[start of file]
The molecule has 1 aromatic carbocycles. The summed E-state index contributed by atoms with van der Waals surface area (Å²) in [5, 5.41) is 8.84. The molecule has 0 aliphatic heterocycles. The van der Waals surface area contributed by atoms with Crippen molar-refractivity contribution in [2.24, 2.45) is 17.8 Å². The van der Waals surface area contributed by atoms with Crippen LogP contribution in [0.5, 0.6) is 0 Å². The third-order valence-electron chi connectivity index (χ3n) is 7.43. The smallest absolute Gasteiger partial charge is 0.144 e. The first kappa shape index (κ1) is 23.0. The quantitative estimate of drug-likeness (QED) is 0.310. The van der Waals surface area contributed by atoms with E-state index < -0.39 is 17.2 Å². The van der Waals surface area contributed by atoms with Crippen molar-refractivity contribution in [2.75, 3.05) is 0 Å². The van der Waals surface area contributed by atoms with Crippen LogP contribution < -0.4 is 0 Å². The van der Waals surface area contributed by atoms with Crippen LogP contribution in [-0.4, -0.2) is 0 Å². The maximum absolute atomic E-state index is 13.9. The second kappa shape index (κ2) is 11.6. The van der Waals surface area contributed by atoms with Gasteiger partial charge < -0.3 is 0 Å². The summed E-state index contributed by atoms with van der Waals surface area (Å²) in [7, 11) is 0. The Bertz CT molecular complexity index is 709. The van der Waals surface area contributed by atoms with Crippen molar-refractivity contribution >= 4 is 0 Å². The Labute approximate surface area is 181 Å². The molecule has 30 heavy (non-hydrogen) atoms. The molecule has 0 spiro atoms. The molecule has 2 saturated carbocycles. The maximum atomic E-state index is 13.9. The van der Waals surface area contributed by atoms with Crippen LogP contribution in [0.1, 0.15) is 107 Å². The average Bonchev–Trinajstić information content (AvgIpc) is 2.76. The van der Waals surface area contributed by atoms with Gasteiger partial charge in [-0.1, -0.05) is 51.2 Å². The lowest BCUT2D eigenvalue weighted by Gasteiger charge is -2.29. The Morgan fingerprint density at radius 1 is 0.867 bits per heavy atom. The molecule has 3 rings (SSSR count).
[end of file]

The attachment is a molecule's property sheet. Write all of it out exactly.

The molecule has 1 aromatic carbocycles. The summed E-state index contributed by atoms with van der Waals surface area (Å²) in [5, 5.41) is 8.84. The molecule has 0 aliphatic heterocycles. The van der Waals surface area contributed by atoms with Crippen molar-refractivity contribution in [2.24, 2.45) is 17.8 Å². The van der Waals surface area contributed by atoms with Crippen LogP contribution in [0.5, 0.6) is 0 Å². The third-order valence-electron chi connectivity index (χ3n) is 7.43. The smallest absolute Gasteiger partial charge is 0.144 e. The first kappa shape index (κ1) is 23.0. The quantitative estimate of drug-likeness (QED) is 0.310. The van der Waals surface area contributed by atoms with E-state index < -0.39 is 17.2 Å². The van der Waals surface area contributed by atoms with Crippen molar-refractivity contribution in [2.75, 3.05) is 0 Å². The van der Waals surface area contributed by atoms with Crippen LogP contribution < -0.4 is 0 Å². The van der Waals surface area contributed by atoms with Crippen LogP contribution in [-0.4, -0.2) is 0 Å². The maximum absolute atomic E-state index is 13.9. The second kappa shape index (κ2) is 11.6. The van der Waals surface area contributed by atoms with Gasteiger partial charge < -0.3 is 0 Å². The summed E-state index contributed by atoms with van der Waals surface area (Å²) in [7, 11) is 0. The Bertz CT molecular complexity index is 709. The van der Waals surface area contributed by atoms with Crippen molar-refractivity contribution >= 4 is 0 Å². The Labute approximate surface area is 181 Å². The molecule has 30 heavy (non-hydrogen) atoms. The molecule has 0 spiro atoms. The molecule has 2 saturated carbocycles. The maximum atomic E-state index is 13.9. The van der Waals surface area contributed by atoms with Crippen LogP contribution in [0.1, 0.15) is 107 Å². The average Bonchev–Trinajstić information content (AvgIpc) is 2.76. The van der Waals surface area contributed by atoms with Gasteiger partial charge in [-0.1, -0.05) is 51.2 Å². The lowest BCUT2D eigenvalue weighted by Gasteiger charge is -2.29. The Morgan fingerprint density at radius 1 is 0.867 bits per heavy atom. The molecule has 3 rings (SSSR count).